Microsoft has reportedly signed-off on the final version of the upcoming update to Windows 8.1 with the final update to the code supposedly finalized on February 21st.

As you've probably read already, the changes coming in Update 1 represent a sort of backtrack for Microsoft, bringing better desktop (keyboard and mouse) support to Windows 8. Windows 8 was sorely lacking support for regular users at its launch and was meant specifically for touchscreen, consumer devices.

Microsoft faces a conundrum with Windows 8, with the most current OS not seeing the uptake or acceptance of previous versions. Some have suggested that Windows 8 is the new Vista. Vista also saw extremely poor adoption due to various UI changes and lack of industry driver support. The industry has similarly been slow to support Windows 8, which shows how important Microsoft's partnerships really are. Microsoft must always balance change and innovation with the ability to bring partners on board. And, they need to do it early on in the process.

Windows 8.1 Update 1 hopes to strike the balance, not just between Microsoft and its partners, but also between Microsoft and its customers. The majority of Microsoft's revenue comes from businesses, and the Windows 8 release was perceived by businesses as directly developed for consumers and more of a missing link in the evolution of Windows for corporate use. Many businesses still have not been sold on touchscreen devices, so a desktop-friendly fix could be welcome.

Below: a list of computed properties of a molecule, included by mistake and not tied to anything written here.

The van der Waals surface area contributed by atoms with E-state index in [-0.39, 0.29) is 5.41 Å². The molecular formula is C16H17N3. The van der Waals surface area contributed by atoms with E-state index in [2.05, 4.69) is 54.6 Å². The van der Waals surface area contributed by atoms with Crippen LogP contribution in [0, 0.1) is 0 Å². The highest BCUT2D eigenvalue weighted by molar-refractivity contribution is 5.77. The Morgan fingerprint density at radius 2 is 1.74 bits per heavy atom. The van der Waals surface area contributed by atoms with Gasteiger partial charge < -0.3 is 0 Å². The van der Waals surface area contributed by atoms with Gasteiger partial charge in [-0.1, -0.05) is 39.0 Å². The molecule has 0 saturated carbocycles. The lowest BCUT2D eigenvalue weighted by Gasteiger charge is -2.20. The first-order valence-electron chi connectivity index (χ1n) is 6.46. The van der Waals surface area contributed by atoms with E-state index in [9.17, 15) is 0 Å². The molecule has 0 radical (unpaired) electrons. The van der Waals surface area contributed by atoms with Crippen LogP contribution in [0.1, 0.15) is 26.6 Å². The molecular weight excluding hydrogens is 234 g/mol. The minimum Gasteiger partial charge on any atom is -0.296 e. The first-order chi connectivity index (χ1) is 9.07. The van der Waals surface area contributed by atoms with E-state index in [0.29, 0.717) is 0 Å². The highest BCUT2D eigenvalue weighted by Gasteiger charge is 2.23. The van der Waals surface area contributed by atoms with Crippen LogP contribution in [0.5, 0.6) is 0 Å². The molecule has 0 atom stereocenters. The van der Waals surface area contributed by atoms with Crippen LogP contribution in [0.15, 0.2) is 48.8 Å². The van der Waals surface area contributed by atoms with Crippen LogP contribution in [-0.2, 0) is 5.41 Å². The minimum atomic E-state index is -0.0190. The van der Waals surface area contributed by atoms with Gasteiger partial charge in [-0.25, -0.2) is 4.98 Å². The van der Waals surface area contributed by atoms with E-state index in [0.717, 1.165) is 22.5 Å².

Still, we'll have to wait and see. Did Microsoft do enough with the update to woo businesses? With the deadline of Windows XP support looming large (April 8, 2014), more businesses are choosing Windows 7 as the migration platform instead of Windows 8. With Windows 7, there's far less end-user retraining needed because of how much the Windows 8 UI has been altered. With Windows 7, older, out-of-date software can be made to work. And, of course, there's the Start menu that has become the mainstay for computer operation for the entire computing planet.

So, what does Windows 8.1 Update 1 bring to lure customers to the modern OS? Here's a few:

  • Windows 8 apps can be shown on the desktop taskbar
  • The taskbar is present even during Windows 8-style app usage
  • The minimize, maximize, and close buttons are back
  • Shutdown is now an integrated part of the Windows 8 Start screen
  • A new Search button is available on the Start screen
  • More Right-click options have been added to the Windows 8 Start screen
  • Non-touch PC users will be booted to the desktop automatically

Microsoft has consistently referred to Windows 8.1 Update 1 as their "Spring Update" for Windows 8, and it's not clear if the final bits will be renamed to match. Obviously, 'Windows 8.1 Update 1' is a mouthful to say, so let's hope a better name is attached in the coming weeks.

Windows 8.1 Update 1 will be publicly released next month.